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Mendocino Bush-mallow (Malacothamnus mendocinensis) Potential Occurrence: Unlikely to Occur


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Magnoliopsida (Flowering Plants): Malvaceae

Mendocino Bush-mallow (Malacothamnus mendocinensis)

Potential Occurrence: Unlikely to Occur



S
No photo available of M. mendocinensis. This photo is M. fasciculatus from Santa Clara County.
tatus:

Federal: None

State: None

CNPS: 1A


O
Photo: Barry Breckling

ther: None



Species Description: The Mendocino Bush-mallow is woody and grows up to 2 m high with stout, striate-angular and very closely pubescent stems (Kearney 1951). The obovate to sub orbicular, minutely stellate-pubescent leaves are short petioled and up to 5 cm long with 3 to 5 deep and angular lobes that are shallowly crenate, rounded at the apex and cordate at the base (Kearney 1951). The inflorecence is elongate and narrowly paniculate with short pedicled flowers (Kearney 1951). The flowers have small bractlets, only ¼ as long as the 5 to 6 mm, densly sublepidote calyx with extremely short, many-armed hairs (Kearney 1951). The petals are 10 to 12 mm and pale to pinkish purple or white (Hickman 1996; Kearney 1951). The fruit is disc like and not stalked and barely incised (Hickman 1996; Kearney 1951).

Nomenclature: Malacothamnus mendocinensis (Eastw.) Kearney Malvaceae (USDA 2010)

Synonyms: Malacothamnus fasciculatus (Nutt. ex Torr. & A. Gray) Greene, Malvastrum mendocinense Eastw.,(Regents of the University of California 2010; IPNI 2005)

Taxonomy for this species is in flux. Type specimens of M. mendocinensis have been annotated as M. fasciculatus ssp. fasciculatus indicating that this species may actually be a subspecies of the much more widespread and highly variable M. fasciculatus (Eastwood and Howell 1938). However, this annotation has not been addressed in the literature and on-line databases where M. mendocinensis is treated as a separate species. However, the Jepson Online Interchange California Floristics treats M. fasciculatus as the current name for M. mendocinensis, which is therefore considered a nomenclatural synonym. Neither M. fasciculatus nor the basionym subspecies are listed species (Regents of the University of California 2010). For this description, we restrict our summary to information attributed to "M. mendocinensis.”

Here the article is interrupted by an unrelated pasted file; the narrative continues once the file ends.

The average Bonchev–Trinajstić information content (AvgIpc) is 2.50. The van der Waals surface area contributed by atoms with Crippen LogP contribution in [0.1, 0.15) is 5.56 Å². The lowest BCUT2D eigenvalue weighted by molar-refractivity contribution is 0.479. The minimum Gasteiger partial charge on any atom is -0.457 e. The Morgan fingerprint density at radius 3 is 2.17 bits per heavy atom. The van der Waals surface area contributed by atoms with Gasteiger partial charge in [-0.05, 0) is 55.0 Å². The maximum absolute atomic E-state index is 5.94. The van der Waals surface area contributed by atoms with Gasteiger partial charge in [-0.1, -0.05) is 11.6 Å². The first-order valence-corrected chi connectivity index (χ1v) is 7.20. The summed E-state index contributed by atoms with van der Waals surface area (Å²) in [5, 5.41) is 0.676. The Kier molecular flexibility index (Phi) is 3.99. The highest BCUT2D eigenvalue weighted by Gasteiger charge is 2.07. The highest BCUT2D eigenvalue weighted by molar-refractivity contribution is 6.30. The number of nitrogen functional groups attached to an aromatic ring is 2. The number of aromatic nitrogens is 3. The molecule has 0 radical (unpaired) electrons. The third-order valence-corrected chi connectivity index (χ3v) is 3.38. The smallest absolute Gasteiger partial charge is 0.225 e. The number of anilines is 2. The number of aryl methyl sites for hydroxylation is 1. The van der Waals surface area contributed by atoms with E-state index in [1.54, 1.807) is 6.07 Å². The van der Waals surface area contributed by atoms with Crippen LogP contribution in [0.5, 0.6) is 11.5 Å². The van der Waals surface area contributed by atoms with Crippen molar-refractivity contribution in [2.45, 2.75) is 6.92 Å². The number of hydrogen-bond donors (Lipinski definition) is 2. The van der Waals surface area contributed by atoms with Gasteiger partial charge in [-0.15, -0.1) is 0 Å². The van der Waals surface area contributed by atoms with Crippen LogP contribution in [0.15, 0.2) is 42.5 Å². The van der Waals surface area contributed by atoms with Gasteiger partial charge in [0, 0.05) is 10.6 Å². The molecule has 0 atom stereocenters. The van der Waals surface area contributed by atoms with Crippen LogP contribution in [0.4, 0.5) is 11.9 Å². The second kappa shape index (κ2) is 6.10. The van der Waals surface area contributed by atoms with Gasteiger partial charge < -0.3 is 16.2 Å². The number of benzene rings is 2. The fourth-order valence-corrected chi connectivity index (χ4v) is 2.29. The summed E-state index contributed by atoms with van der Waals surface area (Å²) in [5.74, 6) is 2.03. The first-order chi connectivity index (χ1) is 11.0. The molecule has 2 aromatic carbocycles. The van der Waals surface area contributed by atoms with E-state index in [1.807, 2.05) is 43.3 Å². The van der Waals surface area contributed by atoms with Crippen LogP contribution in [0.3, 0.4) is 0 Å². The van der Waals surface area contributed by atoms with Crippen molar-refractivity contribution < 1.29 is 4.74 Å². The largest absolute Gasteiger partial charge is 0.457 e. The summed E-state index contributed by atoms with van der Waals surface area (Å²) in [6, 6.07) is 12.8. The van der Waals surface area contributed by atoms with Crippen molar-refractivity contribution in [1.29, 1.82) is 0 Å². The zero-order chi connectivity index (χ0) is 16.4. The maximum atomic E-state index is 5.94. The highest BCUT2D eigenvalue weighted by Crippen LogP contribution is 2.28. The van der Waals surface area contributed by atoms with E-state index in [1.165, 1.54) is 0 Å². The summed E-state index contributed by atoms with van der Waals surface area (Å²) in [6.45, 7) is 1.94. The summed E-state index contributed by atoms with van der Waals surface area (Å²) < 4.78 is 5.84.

Distribution: This species is found only in Mendocino County about 5 miles southwest of Ukiah (Kearney 1951).

Life History & Threats: The Mendocino Bush-mallow is a perennial shrub blooming from May to June (CNPS 2010). This species is believed to be extinct and is known from only two historical collections from 1939 (CNPS 2010).

Habitat & Habitat Associations:

Vegetation Types: Habitat for this species is cismontane woodland dominated by trees that are deciduous, evergreen or both with open canopies (CNPS 2010).

Topography and Microclimates: Steep rocky cliff (Smith and Wheeler 1992). On bank along roadside (Eastwood 1939).

Elevation: 425 to 575 m (CNPS 2010). (The Study Area ranges from 230 to 710 m)

Conceptual Basis for GIS Model Development: Potential habitat in the Study Area was mapped as areas:

  • above 395 m and below 605 m elevation (a 30 m elevation buffer was added around known elevational occurrences of this species)